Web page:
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Britain refuses to back down on calls for Iran to release captured crew despite 'confessions'

Britain refuses to back down on calls for Iran to release captured crew despite 'confessions'

Britain refused to back down Monday in its call for the unconditional release of its 15 naval crew members despite an Iranian state-run television flashing repeated claims that they had confessed to trespassing into Iranian waters.
Video footage has shown four of the 15 saying they were captured in Iranian waters on March 23, including footage Sunday in which two of the sailors used maps to show the alleged location where they were seized. Iran has said the others have also confessed.
Britain said the latest so-called confessions would not alter attempts to secure the crew's release through diplomatic channels.
"The Iranians know our position, they know that stage-managed TV appearances are not going to affect our position," Prime Minister Tony Blair's official spokesman said on condition of anonymity in line with government policy. "They know we have strong international support."
Ministers were scheduled to hold a government crisis committee meeting.
"They've been detained against their will, we have not had consular access and we've made it quite clear they were seized in Iraqi waters, and we want them released," a Foreign Office spokesman said on condition of anonymity.
Britain was communicating with Iran through letters and other contacts between diplomats, rather than any new face-to-face talks, a Defense Ministry spokeswoman said.
Private talks on resolving the situation have been taking place in London and Tehran. Last week, Britain suspended all other diplomatic contacts, freezing work to support trade missions and the issuing of visas to Iranian diplomats.
The eight British sailors and seven marines were detained by Iranian forces while patrolling for smugglers near the mouth of the Shatt al-Arab, a waterway that has long been a disputed dividing line between Iraq and Iran.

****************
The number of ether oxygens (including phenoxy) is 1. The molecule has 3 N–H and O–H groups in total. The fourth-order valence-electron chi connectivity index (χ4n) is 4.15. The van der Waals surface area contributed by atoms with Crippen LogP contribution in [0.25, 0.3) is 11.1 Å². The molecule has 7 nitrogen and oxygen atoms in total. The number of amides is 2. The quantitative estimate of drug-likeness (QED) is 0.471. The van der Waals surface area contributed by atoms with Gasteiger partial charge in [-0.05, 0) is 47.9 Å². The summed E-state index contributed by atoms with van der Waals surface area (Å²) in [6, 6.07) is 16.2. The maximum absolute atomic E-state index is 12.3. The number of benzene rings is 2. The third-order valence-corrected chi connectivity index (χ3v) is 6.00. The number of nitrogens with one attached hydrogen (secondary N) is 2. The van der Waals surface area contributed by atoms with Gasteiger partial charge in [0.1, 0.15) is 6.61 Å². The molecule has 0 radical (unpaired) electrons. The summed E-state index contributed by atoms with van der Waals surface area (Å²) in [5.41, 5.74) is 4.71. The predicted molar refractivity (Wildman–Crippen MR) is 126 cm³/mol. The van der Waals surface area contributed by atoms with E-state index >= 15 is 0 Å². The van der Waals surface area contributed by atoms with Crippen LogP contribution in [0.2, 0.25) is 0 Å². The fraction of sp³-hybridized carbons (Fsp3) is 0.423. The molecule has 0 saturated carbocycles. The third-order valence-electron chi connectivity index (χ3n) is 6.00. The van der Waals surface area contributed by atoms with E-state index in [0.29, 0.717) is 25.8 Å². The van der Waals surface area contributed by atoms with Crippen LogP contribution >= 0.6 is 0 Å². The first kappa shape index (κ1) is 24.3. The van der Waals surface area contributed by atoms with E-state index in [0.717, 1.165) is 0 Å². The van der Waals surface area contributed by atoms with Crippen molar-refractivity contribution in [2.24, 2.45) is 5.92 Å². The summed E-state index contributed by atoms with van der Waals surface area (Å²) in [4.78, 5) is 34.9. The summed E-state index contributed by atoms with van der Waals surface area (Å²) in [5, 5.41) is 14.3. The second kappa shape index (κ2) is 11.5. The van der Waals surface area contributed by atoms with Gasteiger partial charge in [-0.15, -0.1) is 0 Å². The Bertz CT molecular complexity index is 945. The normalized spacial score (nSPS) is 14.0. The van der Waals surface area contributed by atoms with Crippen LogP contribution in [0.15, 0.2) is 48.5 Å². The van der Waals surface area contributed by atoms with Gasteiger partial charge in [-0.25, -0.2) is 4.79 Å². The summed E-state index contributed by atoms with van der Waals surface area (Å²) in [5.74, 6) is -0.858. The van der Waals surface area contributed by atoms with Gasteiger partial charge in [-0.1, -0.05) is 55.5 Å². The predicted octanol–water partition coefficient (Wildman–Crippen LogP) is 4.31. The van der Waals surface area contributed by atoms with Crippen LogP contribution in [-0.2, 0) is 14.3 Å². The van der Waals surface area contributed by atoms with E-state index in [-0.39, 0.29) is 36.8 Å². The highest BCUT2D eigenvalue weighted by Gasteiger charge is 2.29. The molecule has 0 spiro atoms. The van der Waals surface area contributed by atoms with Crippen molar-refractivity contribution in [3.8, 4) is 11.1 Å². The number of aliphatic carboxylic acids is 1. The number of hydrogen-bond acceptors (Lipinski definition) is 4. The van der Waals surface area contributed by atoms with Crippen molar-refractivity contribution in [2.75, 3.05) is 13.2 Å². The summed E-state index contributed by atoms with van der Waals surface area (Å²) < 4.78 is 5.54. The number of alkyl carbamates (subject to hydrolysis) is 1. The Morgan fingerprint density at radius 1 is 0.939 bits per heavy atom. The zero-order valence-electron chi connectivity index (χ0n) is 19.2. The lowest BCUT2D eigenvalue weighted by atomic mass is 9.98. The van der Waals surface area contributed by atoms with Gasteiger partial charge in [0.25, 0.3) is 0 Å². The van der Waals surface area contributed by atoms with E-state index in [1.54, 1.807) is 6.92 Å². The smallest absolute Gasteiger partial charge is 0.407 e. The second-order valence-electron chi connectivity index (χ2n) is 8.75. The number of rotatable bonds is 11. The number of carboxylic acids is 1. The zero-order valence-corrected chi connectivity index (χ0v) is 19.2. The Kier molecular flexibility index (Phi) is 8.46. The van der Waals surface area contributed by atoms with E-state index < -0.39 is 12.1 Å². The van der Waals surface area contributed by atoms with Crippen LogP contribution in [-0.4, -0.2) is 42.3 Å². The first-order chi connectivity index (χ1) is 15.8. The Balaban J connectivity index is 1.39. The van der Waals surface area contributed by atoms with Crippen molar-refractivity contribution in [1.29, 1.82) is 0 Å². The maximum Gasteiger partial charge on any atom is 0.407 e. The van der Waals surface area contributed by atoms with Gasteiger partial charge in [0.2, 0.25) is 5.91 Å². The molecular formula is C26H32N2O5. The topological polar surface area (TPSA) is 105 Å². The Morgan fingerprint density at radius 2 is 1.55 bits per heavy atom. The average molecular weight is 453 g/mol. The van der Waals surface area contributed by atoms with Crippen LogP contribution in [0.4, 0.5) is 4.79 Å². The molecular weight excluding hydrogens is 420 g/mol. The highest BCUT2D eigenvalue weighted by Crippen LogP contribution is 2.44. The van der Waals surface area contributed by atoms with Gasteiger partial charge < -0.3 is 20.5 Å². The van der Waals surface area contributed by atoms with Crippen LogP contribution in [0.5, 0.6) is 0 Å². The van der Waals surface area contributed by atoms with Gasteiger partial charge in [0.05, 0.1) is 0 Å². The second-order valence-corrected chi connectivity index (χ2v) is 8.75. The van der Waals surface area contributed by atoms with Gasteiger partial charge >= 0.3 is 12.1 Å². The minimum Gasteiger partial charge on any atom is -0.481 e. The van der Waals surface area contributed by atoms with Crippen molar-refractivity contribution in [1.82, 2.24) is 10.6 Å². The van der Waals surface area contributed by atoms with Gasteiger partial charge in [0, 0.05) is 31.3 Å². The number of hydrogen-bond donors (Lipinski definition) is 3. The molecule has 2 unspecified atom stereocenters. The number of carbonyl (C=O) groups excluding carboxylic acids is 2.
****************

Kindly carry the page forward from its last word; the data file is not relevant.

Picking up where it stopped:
Tehran says the crew was in Iranian waters. Britain insists its troops were in Iraqi waters working under a U.N. mandate.
French presidential candidate Nicolas Sarkozy expressed his solidarity with Britain, saying he believed the British crew was in Iraqi waters at the time of their capture.
"Holding the British sailors as prisoners is unacceptable," Sarkozy told reporters in Paris.
The crisis has grown tenser with broadcasts made of the captured crew _ footage the British government has called unacceptable.
In the new footage broadcast Sunday _ shown on one Arabic-language channel and two Farsi-language channels _ the two mariners wore military fatigues and appeared relaxed in separate video clips.
The first sailor, who was identified as Royal Marine Capt. Chris Air, pointed with a pen to a location on a nautical map where he said two boats left a warship in Iraq around 8:30 a.m. on March 23. He said the crew was captured around 10 a.m.
"We were seized apparently at this point here on their maps and on the GPS they've shown us, which is inside Iranian territorial waters," he said, pointing to the map.
The second sailor, identified as Lt. Felix Carman, pointed to the map and also said it was in that location where they were seized.
"I'd like to say to the Iranian people, I can understand why you are so angry about our intrusion into your waters," he said.
The newscaster said the two had confessed to "illegally" trespassing in Iranian waters.
In Tehran, about 200 students threw rocks and firecrackers at the British Embassy on Sunday, calling for the expulsion of ambassador Geoffrey Adams.
The protesters chanted "death to Britain" and "death to America" as they hurled stones into the embassy's courtyard. Britain's Foreign Office said nobody was hurt and there had been no damage to the compound.
In London, about a handful of demonstrators protested outside the Iranian Embassy, waving placards saying "Let them go, Iran" and "Honk for the hostages."
The Muslim Council of Britain, the country's largest Islamic umbrella group, said it has written the Iranian ambassador in London asking that the crew be freed.